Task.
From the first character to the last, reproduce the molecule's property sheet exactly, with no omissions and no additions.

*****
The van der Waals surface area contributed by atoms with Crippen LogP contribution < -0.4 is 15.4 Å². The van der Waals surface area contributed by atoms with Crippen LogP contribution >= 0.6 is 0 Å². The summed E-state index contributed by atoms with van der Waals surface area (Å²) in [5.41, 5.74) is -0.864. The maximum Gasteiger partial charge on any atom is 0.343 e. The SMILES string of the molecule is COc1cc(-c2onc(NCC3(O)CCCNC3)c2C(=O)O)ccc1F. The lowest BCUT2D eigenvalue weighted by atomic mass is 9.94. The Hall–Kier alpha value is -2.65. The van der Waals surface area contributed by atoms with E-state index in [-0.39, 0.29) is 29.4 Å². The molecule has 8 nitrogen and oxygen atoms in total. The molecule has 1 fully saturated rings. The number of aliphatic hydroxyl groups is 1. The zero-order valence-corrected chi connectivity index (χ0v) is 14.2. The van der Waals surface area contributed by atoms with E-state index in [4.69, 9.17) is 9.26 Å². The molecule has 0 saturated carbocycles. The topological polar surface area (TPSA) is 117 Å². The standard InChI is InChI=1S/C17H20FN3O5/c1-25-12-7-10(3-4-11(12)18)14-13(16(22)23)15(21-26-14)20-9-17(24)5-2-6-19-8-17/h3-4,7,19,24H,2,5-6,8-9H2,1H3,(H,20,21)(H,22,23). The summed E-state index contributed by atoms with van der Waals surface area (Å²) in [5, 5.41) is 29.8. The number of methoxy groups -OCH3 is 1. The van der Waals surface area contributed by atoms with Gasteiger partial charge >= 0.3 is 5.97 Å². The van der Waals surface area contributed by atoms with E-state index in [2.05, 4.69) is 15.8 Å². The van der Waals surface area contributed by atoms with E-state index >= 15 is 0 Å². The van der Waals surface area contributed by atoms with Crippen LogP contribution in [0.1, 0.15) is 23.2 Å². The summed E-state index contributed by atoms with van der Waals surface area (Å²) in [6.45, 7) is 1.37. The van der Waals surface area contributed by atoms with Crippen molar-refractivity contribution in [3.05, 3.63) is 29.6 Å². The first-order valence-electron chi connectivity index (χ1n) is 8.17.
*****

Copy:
The van der Waals surface area contributed by atoms with Crippen LogP contribution < -0.4 is 15.4 Å². The van der Waals surface area contributed by atoms with Crippen LogP contribution >= 0.6 is 0 Å². The summed E-state index contributed by atoms with van der Waals surface area (Å²) in [5.41, 5.74) is -0.864. The maximum Gasteiger partial charge on any atom is 0.343 e. The SMILES string of the molecule is COc1cc(-c2onc(NCC3(O)CCCNC3)c2C(=O)O)ccc1F. The lowest BCUT2D eigenvalue weighted by atomic mass is 9.94. The Hall–Kier alpha value is -2.65. The van der Waals surface area contributed by atoms with E-state index in [-0.39, 0.29) is 29.4 Å². The molecule has 8 nitrogen and oxygen atoms in total. The molecule has 1 fully saturated rings. The number of aliphatic hydroxyl groups is 1. The zero-order valence-corrected chi connectivity index (χ0v) is 14.2. The van der Waals surface area contributed by atoms with E-state index in [4.69, 9.17) is 9.26 Å². The molecule has 0 saturated carbocycles. The topological polar surface area (TPSA) is 117 Å². The standard InChI is InChI=1S/C17H20FN3O5/c1-25-12-7-10(3-4-11(12)18)14-13(16(22)23)15(21-26-14)20-9-17(24)5-2-6-19-8-17/h3-4,7,19,24H,2,5-6,8-9H2,1H3,(H,20,21)(H,22,23). The summed E-state index contributed by atoms with van der Waals surface area (Å²) in [5, 5.41) is 29.8. The number of methoxy groups -OCH3 is 1. The van der Waals surface area contributed by atoms with Gasteiger partial charge >= 0.3 is 5.97 Å². The van der Waals surface area contributed by atoms with E-state index in [2.05, 4.69) is 15.8 Å². The van der Waals surface area contributed by atoms with E-state index >= 15 is 0 Å². The van der Waals surface area contributed by atoms with Crippen LogP contribution in [0.1, 0.15) is 23.2 Å². The summed E-state index contributed by atoms with van der Waals surface area (Å²) in [6.45, 7) is 1.37. The van der Waals surface area contributed by atoms with Crippen molar-refractivity contribution in [3.05, 3.63) is 29.6 Å². The first-order valence-electron chi connectivity index (χ1n) is 8.17.